I have had a bit of a dream for a while now of having my own garden out back and it’s finally happening this year!! We love cooking food that’s as fresh as possible here in our house, so it only makes sense that we would also have a little garden out back to get some produce from as well. Plus, now that we have a toddler, I definitely want to teach our daughter how to love the outdoors and how to grow things out there, so I should probably learn soon so I can show her how!
This post is sponsored by Gilmour, a brand that makes simpler solutions for gardening and watering. When making the garden, we wanted to plan ahead on how we’d take care of it too, and the Gilmour products make watering a garden really convenient. As a working mom, I definitely wanted a process that was quick and easy, so here’s what we did and I think you’ll be surprised how easy this is to make, too!Supplies:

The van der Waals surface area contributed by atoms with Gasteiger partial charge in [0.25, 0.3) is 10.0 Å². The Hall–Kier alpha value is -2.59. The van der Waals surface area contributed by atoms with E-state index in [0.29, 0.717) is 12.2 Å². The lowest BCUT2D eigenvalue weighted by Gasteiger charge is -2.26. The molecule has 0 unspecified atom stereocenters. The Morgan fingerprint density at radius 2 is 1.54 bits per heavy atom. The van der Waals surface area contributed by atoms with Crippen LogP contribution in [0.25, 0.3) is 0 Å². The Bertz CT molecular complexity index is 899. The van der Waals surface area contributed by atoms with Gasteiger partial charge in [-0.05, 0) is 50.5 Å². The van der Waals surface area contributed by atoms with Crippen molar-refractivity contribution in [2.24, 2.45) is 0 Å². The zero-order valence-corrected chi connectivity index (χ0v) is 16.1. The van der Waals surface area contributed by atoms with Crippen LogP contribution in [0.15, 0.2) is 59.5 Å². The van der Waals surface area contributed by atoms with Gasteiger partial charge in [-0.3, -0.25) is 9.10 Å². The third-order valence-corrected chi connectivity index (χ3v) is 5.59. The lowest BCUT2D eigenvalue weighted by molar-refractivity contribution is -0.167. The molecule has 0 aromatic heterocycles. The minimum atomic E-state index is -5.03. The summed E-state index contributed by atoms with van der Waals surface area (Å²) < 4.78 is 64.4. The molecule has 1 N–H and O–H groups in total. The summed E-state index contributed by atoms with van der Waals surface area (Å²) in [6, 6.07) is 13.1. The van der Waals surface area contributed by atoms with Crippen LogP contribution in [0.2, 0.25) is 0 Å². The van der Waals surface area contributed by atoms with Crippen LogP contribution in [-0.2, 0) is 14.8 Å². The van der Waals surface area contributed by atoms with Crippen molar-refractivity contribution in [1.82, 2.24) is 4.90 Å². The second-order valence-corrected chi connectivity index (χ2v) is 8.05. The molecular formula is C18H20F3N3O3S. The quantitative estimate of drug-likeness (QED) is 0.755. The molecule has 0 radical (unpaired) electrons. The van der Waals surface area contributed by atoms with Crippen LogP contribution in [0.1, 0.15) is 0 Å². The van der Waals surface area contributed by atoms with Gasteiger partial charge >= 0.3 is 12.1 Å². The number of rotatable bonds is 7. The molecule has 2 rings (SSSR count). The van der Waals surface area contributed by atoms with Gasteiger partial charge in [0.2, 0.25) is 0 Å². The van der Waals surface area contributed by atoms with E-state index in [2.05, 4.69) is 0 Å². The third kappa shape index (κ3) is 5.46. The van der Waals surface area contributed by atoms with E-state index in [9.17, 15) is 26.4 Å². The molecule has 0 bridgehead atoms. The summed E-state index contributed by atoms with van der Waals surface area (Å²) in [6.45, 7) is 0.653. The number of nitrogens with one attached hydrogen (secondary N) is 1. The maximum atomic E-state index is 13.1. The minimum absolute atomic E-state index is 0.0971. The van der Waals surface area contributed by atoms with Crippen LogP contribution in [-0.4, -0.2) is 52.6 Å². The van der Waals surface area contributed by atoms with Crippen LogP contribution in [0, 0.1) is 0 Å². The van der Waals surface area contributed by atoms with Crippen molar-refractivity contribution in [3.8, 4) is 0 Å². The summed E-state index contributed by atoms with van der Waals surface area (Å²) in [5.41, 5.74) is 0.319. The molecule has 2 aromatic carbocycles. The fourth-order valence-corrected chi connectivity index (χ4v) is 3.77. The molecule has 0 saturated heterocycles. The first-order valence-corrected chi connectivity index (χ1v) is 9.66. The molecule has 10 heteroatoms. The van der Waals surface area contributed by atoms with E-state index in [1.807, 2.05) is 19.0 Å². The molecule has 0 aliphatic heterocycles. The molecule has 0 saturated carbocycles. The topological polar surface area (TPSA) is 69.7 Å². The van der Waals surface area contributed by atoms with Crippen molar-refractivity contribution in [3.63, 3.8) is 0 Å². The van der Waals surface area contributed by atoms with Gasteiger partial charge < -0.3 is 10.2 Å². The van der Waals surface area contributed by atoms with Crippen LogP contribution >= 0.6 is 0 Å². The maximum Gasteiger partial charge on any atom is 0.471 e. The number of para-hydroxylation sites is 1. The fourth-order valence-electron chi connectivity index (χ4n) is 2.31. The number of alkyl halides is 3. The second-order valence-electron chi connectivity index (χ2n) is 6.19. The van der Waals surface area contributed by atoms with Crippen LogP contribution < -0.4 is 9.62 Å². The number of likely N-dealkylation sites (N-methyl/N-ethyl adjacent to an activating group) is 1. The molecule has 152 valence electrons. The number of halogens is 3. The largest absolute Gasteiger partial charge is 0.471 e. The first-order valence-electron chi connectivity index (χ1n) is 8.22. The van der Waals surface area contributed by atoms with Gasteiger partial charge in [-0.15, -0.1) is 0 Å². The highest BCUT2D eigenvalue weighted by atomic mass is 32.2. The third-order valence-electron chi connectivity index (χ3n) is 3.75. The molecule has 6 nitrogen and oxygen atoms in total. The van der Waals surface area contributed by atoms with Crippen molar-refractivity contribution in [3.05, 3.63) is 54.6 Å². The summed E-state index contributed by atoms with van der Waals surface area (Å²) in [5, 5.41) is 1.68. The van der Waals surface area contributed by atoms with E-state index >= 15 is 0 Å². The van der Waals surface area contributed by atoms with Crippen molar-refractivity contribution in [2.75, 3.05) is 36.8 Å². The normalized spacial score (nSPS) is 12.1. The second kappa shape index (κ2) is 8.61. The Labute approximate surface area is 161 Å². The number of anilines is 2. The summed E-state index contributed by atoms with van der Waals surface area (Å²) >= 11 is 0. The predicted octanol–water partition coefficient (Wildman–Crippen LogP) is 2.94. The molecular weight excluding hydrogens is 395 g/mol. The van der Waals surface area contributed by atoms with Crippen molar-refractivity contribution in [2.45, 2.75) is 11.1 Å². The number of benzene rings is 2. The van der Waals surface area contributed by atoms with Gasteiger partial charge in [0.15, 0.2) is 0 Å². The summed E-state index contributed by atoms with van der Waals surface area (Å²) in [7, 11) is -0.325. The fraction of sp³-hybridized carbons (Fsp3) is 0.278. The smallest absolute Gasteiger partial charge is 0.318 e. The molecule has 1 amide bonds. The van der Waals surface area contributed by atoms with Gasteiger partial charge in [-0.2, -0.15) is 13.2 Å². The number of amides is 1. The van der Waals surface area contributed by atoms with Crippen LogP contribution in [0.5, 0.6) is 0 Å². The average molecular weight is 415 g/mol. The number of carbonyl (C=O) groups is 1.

-2″ x 6″ x 8′ cedar boards* (6 of them)
-4″ x 4″ cedar board (at least 4′ long)
-3/4″ x 4″ board (at least 4′ long, doesn’t have to be cedar but should be untreated wood)
–galvanized wood screws 2″ long
-access to a saw (or ask lumber store if they can cut the pieces for you)
–weed barrier cloth
–staple gun and staples
-4′ wide chicken wire (optional)
*Cedar is a super durable outdoor wood so I would suggest getting cedar if you can, even if the measurements are a little different. Call a lumber store if your home improvement store doesn’t carry it.
Start by cutting 2 of your 8′ boards in half so you have 4 boards that are 4′ wide (leave the other 4 boards as is). Cut your 4″ x 4″ board into 4 pieces that are each 1′ long and do the same with your 3/4″ x 4″ boards.2. Build Your Frame!
You’ll use one of your 4″ x 4″ posts for each corner. Line up a 4′ and 8′ board with the bottom half of your post and screw into place.
Repeat the process with each corner until you have a long rectangle built. You can see I positioned the two shorter end boards past the post a bit so the side 8′ boards would fit in snugly between them to complete the corner. Repeat the process with the remaining four boards to complete your sides and use your four 3/4″ x 4″ x 1′ boards to brace the interior of the two long sides as shown above. 3. Line the Bottom!